Talking to The Telegraph, MP for Rother Valley Alexander Stafford said that the subject was “greatly neglected in schools, with very little taught at GCSE or A-level” and that most students “don’t have the option to study anything pre-1066.”
But one historian told The Epoch Times that although the reasons behind the subject not being taught are complex, in ideological terms a past that goes back further is “little bit dangerous to those who would prefer to change the world on a basis of an almost year-zero mythology.”
Early Medieval England was from 410–1066, while the Medieval period is the time between 1066 and 1485.
“It is a situation where students are far more likely to learn about someone like Martin Luther King than they are about Alfred the Great,” said Stafford.
“There is a lot more of our history; our country is quite old with a lot of formative history. We need to discuss it, talk about it,” added the MP, who studied the subject, and warned of a “self-fulfilling cycle” between children not being taught medieval history in school, and later not pursuing it in higher education.
Current GCSE specifications should include history from three eras: Medieval (500–1500), Early Modern (1450–1750) and Modern (1700–present day).
“I would say most students haven’t heard of Athelstan, who is the first king of a united England,” Stafford said, adding, “I believe it is important that we get medieval history, from the fall of the Roman Empire in the West from 476 to the discovery of the New World in 1492, really in the spotlight.”
Nicholas Joseph, lecturer in education at the University of Derby, told The Epoch Times that “there’s no simple answer as to why it is that medieval history is neglected in the way that it is.”
“To teach medieval stuff at a reasonably high level, you’ve got to know quite a bit about it. If you don’t then how are you going to start; it’s much easier for competency to die away than it is to rebuild it,” said Joseph, who has a doctorate in medieval history and has lectured on the subject.
“It’s always going to be bedeviled by the R-word, which is ‘relevance.’ If you have to demonstrate relevance it’s always going to be easier to do that with modern stuff than with medieval stuff,” he said.
Joseph is part of the Academics for Academic Freedom, a campaigning group for lecturers, academic-related staff, students, and researchers who want to “defend unimpeded inquiry and expression.”
While Stafford did not claim that medieval history is caught in the crosshairs of the culture wars, overall history lessons are. As part of Inclusive Britain, the government’s new strategy for tackling racism in the UK, the Department for Education has been told to commit to some specific actions over the next two years designed to create a more “inclusive history curriculum.”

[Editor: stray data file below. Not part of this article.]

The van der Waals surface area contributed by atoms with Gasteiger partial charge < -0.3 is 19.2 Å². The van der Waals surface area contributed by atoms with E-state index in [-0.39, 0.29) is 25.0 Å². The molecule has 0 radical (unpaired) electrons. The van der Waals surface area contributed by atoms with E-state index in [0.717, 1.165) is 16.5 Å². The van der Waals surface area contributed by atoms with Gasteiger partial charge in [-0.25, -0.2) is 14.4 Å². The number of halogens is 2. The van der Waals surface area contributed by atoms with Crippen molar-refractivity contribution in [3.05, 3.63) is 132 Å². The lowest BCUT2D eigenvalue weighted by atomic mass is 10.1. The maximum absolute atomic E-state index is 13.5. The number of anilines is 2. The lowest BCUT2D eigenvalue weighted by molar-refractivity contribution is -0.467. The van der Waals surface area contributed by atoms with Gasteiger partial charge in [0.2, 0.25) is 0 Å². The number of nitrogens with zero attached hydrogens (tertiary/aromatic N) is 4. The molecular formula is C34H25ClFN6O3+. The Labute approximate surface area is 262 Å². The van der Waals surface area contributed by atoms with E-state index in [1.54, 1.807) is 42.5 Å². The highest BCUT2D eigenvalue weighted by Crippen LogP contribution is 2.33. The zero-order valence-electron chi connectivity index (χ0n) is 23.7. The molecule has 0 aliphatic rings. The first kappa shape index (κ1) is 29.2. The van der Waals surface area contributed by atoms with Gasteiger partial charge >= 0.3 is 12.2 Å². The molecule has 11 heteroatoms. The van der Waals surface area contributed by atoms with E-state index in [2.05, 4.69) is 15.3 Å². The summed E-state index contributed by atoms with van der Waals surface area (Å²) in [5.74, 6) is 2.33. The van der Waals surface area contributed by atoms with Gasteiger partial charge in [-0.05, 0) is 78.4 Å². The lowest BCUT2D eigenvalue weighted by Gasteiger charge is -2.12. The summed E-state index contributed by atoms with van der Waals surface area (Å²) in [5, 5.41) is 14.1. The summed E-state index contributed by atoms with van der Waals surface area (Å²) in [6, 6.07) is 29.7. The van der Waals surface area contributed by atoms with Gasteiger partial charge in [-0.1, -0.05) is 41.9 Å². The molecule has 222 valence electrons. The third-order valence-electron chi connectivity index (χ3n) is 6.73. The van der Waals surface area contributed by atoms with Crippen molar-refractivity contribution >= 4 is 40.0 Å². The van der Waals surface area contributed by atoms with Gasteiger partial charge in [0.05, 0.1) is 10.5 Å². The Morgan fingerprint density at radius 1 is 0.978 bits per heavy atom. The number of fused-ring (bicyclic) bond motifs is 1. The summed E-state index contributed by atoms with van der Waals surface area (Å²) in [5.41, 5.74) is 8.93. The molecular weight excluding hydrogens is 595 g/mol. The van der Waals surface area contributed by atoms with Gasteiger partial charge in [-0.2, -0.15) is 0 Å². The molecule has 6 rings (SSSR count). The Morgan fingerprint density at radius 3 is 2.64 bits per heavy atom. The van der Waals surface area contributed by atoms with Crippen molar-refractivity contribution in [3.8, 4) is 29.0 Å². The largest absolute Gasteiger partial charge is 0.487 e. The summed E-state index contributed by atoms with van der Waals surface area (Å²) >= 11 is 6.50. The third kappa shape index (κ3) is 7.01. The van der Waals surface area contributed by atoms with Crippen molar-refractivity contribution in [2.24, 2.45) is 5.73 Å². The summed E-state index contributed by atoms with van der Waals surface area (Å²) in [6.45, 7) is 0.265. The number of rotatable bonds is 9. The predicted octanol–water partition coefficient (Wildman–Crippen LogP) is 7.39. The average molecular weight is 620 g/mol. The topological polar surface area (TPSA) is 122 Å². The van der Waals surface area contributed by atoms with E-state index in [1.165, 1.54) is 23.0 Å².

In April, The Telegraph reported that academics who favour decolonisation were being consulted for England’s new history curriculum, raising ideological fears in schools.
Speculating on whether identity politics could hamper the teaching of medieval history, Joseph said he doesn’t think “there’s anything about medieval history that makes it immune to being abused to put across political agendas.”
“Teachers have courses on recent history in the filing cabinet already that carry the desired moral lessons. So why go to the effort of developing courses on medieval history to teach the same moral lessons?” said Joseph.
He said that a past that goes back further than the 20th century “has a living significance in the patterns of our thought. Perhaps that is a little bit dangerous to those who would prefer to change the world on a basis of an almost year-zero mythology.”
“The longer the past is, the more difficult the challenge of making the future appears to be,” he said.
“Good history has been written even by bad people,” he said.
“A commitment to the basic rules of discipline of history, the pursuit of truth through engagement with sources, has allowed good history to be written in conditions of political tyranny, whereas if you dispensed with that, if you decide you are too clever for that, or that is theoretically naive, then you end up with propaganda.”
“Devaluing or undervaluing the basic rules of the discipline reduces the whole thing to propaganda. In fact, it prevents you from writing anything other than propaganda,” added Joseph.